In the fall of 2013, I began to vis­it a very weak Father Michael at St Pius. Father Michael loved pie, so I’d bring him a pie. And then I added cof­fee cake for shar­ing and lat­er a loaf of Czech hous­ka bread–and then an extra one for the boys. I felt so good because it was so sim­ple to do and pleased Father Michael. Here is a typ­i­cal response from Father M:

The food was deli­cious. I even put my favorite bread in the bread box think­ing there would be some for the morn­ing. Was I wrong! They got a taste of that and they were off to the races! It is a joy to see that small things make them so joy­ful. Thanks for bring­ing that joy to our house.”

In that amus­ing vein, I recall Father Michael warn­ing me not to just drop off the cakes and bread with the recep­tion­ist. He said “No,no,no — give me a call to meet you there.….otherwise ” the boys” are like vul­tures “. So fun­ny.

Around the same time last year, I start­ed to send Father Michael beau­ti­ful lilies every month. He enjoyed them so much, but was more excit­ed that “the boys are delight­ed”. Lat­er he told me that the scent was over­pow­er­ing at times for some of the fathers, includ­ing him! I  made a men­tal note about that.

I have no one to vis­it at St Pius any­more, so no more bak­ery deliv­er­ies from me! But I still send the broth­ers lilies on spe­cial days– Asi­at­ic lilies with no annoy­ing scent. I know it must please “the boys” to receive love­ly flowers…a lit­tle joy. I hope it reminds them of their days with Father Michael. I know they are grate­ful.

The Sigh of the Weary

Well, it’s been quite a month. Here’s anoth­er weird post.…all my issues,with just a tiny bit of Father Michael. Late one night in July my broth­er called to tell me that he was tak­ing my moth­er to the hos­pi­tal ER.  I knew that like­ly we wouldn’t know my mother’s sta­tus for a while. I tried to sleep that night , but my head was spin­ning and I couldn’t stop think­ing and wor­ry­ing. So I lay awake and then I felt I ‘heard’ Father Michael’s voice telling me to relax and pray . And he said “I want you to just keep pray­ing ‘Into Your hands I com­mend my Spir­it’. I ques­tioned this as I asso­ci­at­ed those words with the sad moment of Christ’s death. “Oh no,” Father M said,” they are words of trust and hope! Keep say­ing them!”  I did fall asleep then and when I woke in the morn­ing those words were the first I thought. And they kept com­ing back to me and calm­ing me, all through the crazi­ness in these last six or so weeks: ultra­sounds, CTs, angiograms, arte­ri­ograms, stents, ampu­ta­tions, debride­ments, EKGs, echoes, more ampu­ta­tions and debride­ments, mild heart attack, par­a­lyzed vocal cords, men­tal con­fu­sion and per­haps a ‘lit­tle can­cer’ i.e., a spot on the lung, etc, etc. But my lit­tle prayer has kept me going, despite it all. Thanks so much Father Michael,my help­ful friend!  Thanks too, to my sis­ter and broth­er, who have shared in the med­ical excite­ment. And our hos­pi­tal saga with my moth­er con­tin­ues…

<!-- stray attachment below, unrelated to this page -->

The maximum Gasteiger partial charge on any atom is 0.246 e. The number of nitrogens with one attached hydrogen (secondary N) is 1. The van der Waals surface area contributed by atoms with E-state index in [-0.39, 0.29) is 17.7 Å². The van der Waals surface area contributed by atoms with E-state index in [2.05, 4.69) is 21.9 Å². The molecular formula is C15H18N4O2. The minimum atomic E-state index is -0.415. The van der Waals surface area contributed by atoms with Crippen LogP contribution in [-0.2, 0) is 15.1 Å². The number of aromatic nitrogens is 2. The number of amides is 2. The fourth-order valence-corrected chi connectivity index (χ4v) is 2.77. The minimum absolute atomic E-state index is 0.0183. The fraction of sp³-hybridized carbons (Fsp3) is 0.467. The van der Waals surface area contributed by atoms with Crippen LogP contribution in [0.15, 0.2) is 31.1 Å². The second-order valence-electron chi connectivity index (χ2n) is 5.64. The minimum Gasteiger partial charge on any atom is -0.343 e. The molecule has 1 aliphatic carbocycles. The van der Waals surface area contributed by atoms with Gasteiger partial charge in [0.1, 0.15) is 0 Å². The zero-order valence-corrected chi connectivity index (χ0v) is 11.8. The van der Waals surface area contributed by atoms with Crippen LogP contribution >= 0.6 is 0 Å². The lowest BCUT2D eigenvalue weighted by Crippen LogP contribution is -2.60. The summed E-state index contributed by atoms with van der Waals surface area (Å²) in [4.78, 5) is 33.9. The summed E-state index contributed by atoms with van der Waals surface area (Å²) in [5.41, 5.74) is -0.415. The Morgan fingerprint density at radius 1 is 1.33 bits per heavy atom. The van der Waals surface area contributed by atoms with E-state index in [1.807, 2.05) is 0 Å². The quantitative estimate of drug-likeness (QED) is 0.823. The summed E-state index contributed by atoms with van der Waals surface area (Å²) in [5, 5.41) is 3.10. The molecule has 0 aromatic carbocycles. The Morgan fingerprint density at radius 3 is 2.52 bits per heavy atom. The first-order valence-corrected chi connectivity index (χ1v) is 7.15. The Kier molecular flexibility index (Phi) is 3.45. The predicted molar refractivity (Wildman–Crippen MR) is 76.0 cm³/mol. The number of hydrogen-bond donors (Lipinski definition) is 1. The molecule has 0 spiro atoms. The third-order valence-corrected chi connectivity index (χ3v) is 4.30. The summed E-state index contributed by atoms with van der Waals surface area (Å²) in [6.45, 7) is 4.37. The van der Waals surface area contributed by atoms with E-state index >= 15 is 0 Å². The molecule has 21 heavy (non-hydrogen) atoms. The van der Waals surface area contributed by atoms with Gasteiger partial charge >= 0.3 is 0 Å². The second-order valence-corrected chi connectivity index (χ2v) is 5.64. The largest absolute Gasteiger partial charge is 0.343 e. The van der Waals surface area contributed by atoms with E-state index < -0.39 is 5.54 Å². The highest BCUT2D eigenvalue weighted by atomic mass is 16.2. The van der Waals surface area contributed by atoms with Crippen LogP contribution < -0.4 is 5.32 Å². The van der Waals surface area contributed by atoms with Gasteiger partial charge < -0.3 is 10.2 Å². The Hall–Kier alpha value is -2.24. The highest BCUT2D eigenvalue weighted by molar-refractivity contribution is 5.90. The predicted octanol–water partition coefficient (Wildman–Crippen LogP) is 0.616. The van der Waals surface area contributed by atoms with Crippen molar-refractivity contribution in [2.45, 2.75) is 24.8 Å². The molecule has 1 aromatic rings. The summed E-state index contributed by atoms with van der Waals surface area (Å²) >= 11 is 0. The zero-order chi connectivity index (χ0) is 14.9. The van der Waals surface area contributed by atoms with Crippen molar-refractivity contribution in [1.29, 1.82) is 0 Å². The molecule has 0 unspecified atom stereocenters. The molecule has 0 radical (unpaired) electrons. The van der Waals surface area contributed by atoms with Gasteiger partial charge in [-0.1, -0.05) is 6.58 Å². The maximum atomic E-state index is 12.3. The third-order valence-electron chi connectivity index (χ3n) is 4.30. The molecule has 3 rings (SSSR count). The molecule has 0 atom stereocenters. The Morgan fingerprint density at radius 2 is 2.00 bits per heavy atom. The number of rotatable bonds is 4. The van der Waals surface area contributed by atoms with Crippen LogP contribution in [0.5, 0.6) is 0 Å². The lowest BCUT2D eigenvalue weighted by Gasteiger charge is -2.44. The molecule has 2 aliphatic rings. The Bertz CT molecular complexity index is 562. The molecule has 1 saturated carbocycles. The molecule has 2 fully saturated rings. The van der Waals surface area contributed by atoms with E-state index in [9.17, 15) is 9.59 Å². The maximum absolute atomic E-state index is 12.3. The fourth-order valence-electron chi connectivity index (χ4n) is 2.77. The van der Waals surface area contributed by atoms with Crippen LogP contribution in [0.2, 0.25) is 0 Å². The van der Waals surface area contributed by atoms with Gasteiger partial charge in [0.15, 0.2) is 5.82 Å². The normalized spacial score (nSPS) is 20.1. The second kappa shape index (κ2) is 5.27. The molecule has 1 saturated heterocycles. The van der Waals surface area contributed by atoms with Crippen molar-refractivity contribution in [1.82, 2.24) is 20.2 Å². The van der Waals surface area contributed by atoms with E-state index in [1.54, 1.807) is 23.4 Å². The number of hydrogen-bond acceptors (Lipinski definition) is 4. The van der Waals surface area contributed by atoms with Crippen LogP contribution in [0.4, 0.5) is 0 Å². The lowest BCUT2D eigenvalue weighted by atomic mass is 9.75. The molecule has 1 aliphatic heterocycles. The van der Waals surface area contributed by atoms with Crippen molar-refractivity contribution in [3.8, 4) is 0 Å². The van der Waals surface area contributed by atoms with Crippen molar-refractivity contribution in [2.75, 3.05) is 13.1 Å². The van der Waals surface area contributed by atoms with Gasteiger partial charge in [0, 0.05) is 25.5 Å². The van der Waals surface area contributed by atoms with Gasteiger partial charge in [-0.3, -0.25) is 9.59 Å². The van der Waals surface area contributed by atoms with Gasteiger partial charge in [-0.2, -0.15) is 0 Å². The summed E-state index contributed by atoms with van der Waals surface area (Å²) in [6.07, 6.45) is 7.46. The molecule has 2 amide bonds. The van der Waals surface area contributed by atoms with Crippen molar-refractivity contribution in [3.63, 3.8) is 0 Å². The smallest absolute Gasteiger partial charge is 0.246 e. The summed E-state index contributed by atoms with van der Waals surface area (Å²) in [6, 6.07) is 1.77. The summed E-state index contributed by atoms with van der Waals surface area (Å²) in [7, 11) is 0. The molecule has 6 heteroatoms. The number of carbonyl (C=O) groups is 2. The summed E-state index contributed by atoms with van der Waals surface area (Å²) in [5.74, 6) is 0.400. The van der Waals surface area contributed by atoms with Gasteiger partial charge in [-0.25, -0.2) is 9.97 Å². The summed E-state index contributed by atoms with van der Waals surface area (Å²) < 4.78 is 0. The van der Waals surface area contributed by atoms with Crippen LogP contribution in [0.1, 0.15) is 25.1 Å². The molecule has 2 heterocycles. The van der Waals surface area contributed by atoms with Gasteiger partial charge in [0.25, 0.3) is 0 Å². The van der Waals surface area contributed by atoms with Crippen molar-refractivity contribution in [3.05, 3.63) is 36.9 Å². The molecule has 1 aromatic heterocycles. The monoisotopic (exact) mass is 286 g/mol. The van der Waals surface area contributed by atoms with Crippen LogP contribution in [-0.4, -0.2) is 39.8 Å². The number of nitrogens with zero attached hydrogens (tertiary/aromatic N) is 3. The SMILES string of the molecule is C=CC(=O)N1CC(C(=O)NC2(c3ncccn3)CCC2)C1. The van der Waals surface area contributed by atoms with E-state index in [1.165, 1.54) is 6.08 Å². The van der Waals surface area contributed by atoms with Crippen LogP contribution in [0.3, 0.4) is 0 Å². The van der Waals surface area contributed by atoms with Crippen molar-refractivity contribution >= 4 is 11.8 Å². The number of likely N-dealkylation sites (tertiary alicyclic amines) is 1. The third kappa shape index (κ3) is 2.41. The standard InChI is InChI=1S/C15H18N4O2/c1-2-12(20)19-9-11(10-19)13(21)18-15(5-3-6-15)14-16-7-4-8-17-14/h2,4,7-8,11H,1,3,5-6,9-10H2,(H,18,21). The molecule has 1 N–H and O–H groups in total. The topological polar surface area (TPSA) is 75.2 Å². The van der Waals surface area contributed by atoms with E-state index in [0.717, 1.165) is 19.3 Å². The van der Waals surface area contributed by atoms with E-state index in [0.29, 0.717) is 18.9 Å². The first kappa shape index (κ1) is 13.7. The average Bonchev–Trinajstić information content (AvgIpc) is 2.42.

And the crazi­ness spilled over ! My niece with the MS  fell down the stairs, neces­si­tat­ing stitch­es in her chin, three inside, three out­side! My husband’s car was stolen , involved in a hit and run, and totaled.

On the bright side, we now have a ‘new’ used car. And, I may have expe­ri­enced a healing-I’ve had very painful Achilles’ injury for sev­er­al months, but in these last few days, it seems to be gone!! Being cau­tious­ly hope­ful on that.  And then last week­end, my youngest son got engaged to a love­ly young woman! God is so good!

You’ve prob­a­bly heard the say­ing “It’s not the moun­tain ahead that wears you out -it’s the grain of sand in your shoe”. I’ve always known that I was more of the ‘grain of sand in your shoe’ ilk. The lit­tle things! They bug me! It’s been a sandy jour­ney late­ly. But of course, I try to keep aware of oth­ers’ great  pain. So much unbe­liev­able suf­fer­ing is hap­pen­ing all over the world. Peo­ple are dying and cul­tures are being sys­tem­at­i­cal­ly  destroyed . Their suf­fer­ing puts my com­plaint in per­spec­tive and dwarfs it. Besides, I know I need to stop com­plain­ing if I ever expect to become a saint (per St Cather­ine of Siena, accord­ing to my pas­tor).

Amer­i­can com­pos­er Stephen Fos­ter express­es our sense of com­pas­sion for our broth­ers every­where in this song. It is almost a prayer. I place it here to remem­ber the suf­fer­ing: